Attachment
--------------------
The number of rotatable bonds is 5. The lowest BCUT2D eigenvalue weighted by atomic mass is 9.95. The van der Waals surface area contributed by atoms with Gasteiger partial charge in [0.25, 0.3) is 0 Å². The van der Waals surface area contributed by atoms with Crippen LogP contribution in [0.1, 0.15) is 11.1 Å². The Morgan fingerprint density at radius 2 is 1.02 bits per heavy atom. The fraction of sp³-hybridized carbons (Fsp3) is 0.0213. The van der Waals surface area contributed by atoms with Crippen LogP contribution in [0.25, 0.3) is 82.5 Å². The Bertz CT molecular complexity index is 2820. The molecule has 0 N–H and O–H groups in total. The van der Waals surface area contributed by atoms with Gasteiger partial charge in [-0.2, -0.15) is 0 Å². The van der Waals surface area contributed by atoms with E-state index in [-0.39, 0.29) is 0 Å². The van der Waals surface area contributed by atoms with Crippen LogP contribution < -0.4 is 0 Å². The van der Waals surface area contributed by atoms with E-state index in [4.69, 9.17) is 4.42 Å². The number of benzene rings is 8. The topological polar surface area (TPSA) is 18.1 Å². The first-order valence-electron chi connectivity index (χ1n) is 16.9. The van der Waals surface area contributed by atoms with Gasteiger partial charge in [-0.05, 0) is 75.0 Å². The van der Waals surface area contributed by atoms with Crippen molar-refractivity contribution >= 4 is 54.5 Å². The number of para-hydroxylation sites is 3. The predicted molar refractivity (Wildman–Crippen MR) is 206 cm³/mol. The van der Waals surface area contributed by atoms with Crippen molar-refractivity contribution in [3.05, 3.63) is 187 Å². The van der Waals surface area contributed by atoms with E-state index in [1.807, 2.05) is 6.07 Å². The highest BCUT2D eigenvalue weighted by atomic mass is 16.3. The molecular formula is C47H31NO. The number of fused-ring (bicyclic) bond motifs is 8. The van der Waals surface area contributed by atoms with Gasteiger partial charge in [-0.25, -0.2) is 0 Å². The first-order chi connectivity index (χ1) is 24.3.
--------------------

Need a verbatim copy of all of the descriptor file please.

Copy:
The number of rotatable bonds is 5. The lowest BCUT2D eigenvalue weighted by atomic mass is 9.95. The van der Waals surface area contributed by atoms with Gasteiger partial charge in [0.25, 0.3) is 0 Å². The van der Waals surface area contributed by atoms with Crippen LogP contribution in [0.1, 0.15) is 11.1 Å². The Morgan fingerprint density at radius 2 is 1.02 bits per heavy atom. The fraction of sp³-hybridized carbons (Fsp3) is 0.0213. The van der Waals surface area contributed by atoms with Crippen LogP contribution in [0.25, 0.3) is 82.5 Å². The Bertz CT molecular complexity index is 2820. The molecule has 0 N–H and O–H groups in total. The van der Waals surface area contributed by atoms with Gasteiger partial charge in [-0.2, -0.15) is 0 Å². The van der Waals surface area contributed by atoms with E-state index in [-0.39, 0.29) is 0 Å². The van der Waals surface area contributed by atoms with Crippen LogP contribution < -0.4 is 0 Å². The van der Waals surface area contributed by atoms with E-state index in [4.69, 9.17) is 4.42 Å². The number of benzene rings is 8. The topological polar surface area (TPSA) is 18.1 Å². The first-order valence-electron chi connectivity index (χ1n) is 16.9. The van der Waals surface area contributed by atoms with Gasteiger partial charge in [-0.05, 0) is 75.0 Å². The van der Waals surface area contributed by atoms with Crippen molar-refractivity contribution >= 4 is 54.5 Å². The number of para-hydroxylation sites is 3. The predicted molar refractivity (Wildman–Crippen MR) is 206 cm³/mol. The van der Waals surface area contributed by atoms with Crippen molar-refractivity contribution in [3.05, 3.63) is 187 Å². The van der Waals surface area contributed by atoms with E-state index in [1.807, 2.05) is 6.07 Å². The highest BCUT2D eigenvalue weighted by atomic mass is 16.3. The molecular formula is C47H31NO. The number of fused-ring (bicyclic) bond motifs is 8. The van der Waals surface area contributed by atoms with Gasteiger partial charge in [-0.25, -0.2) is 0 Å². The first-order chi connectivity index (χ1) is 24.3.